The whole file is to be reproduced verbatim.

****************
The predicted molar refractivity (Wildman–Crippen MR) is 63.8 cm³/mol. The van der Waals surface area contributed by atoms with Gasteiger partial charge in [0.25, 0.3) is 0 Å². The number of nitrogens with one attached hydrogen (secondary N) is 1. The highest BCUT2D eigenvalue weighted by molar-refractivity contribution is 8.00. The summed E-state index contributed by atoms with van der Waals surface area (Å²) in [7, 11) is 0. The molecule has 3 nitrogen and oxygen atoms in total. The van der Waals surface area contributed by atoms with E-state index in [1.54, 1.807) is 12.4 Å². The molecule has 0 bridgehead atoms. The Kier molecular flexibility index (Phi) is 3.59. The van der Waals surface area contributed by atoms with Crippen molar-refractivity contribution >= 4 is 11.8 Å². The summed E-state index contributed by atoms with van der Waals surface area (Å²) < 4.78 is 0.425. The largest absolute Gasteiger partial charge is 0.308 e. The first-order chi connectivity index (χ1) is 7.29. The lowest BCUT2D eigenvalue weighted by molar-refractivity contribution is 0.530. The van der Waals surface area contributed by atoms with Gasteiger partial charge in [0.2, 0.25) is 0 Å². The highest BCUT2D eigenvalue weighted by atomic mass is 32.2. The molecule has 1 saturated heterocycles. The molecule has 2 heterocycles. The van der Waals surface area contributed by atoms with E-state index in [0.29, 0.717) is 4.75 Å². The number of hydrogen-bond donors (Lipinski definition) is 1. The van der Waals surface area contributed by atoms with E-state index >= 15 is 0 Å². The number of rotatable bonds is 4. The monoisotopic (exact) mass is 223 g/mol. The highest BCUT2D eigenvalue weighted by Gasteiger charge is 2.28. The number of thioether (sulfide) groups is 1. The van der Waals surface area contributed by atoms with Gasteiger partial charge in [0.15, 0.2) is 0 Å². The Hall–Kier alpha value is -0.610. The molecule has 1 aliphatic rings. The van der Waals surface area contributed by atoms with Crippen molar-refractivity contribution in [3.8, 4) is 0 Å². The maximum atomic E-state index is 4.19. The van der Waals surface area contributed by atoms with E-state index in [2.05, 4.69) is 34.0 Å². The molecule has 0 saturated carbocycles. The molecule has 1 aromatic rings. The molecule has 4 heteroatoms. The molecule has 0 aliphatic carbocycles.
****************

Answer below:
The predicted molar refractivity (Wildman–Crippen MR) is 63.8 cm³/mol. The van der Waals surface area contributed by atoms with Gasteiger partial charge in [0.25, 0.3) is 0 Å². The number of nitrogens with one attached hydrogen (secondary N) is 1. The highest BCUT2D eigenvalue weighted by molar-refractivity contribution is 8.00. The summed E-state index contributed by atoms with van der Waals surface area (Å²) in [7, 11) is 0. The molecule has 3 nitrogen and oxygen atoms in total. The van der Waals surface area contributed by atoms with E-state index in [1.54, 1.807) is 12.4 Å². The molecule has 0 bridgehead atoms. The Kier molecular flexibility index (Phi) is 3.59. The van der Waals surface area contributed by atoms with Crippen molar-refractivity contribution >= 4 is 11.8 Å². The summed E-state index contributed by atoms with van der Waals surface area (Å²) < 4.78 is 0.425. The largest absolute Gasteiger partial charge is 0.308 e. The first-order chi connectivity index (χ1) is 7.29. The lowest BCUT2D eigenvalue weighted by molar-refractivity contribution is 0.530. The van der Waals surface area contributed by atoms with Gasteiger partial charge in [0.2, 0.25) is 0 Å². The highest BCUT2D eigenvalue weighted by atomic mass is 32.2. The molecule has 1 saturated heterocycles. The molecule has 2 heterocycles. The van der Waals surface area contributed by atoms with E-state index in [0.29, 0.717) is 4.75 Å². The number of hydrogen-bond donors (Lipinski definition) is 1. The van der Waals surface area contributed by atoms with E-state index >= 15 is 0 Å². The number of rotatable bonds is 4. The monoisotopic (exact) mass is 223 g/mol. The highest BCUT2D eigenvalue weighted by Gasteiger charge is 2.28. The number of thioether (sulfide) groups is 1. The van der Waals surface area contributed by atoms with Gasteiger partial charge in [0.15, 0.2) is 0 Å². The Hall–Kier alpha value is -0.610. The molecule has 1 aliphatic rings. The van der Waals surface area contributed by atoms with Crippen molar-refractivity contribution in [3.8, 4) is 0 Å². The maximum atomic E-state index is 4.19. The van der Waals surface area contributed by atoms with E-state index in [2.05, 4.69) is 34.0 Å². The molecule has 0 saturated carbocycles. The molecule has 1 aromatic rings. The molecule has 4 heteroatoms. The molecule has 0 aliphatic carbocycles.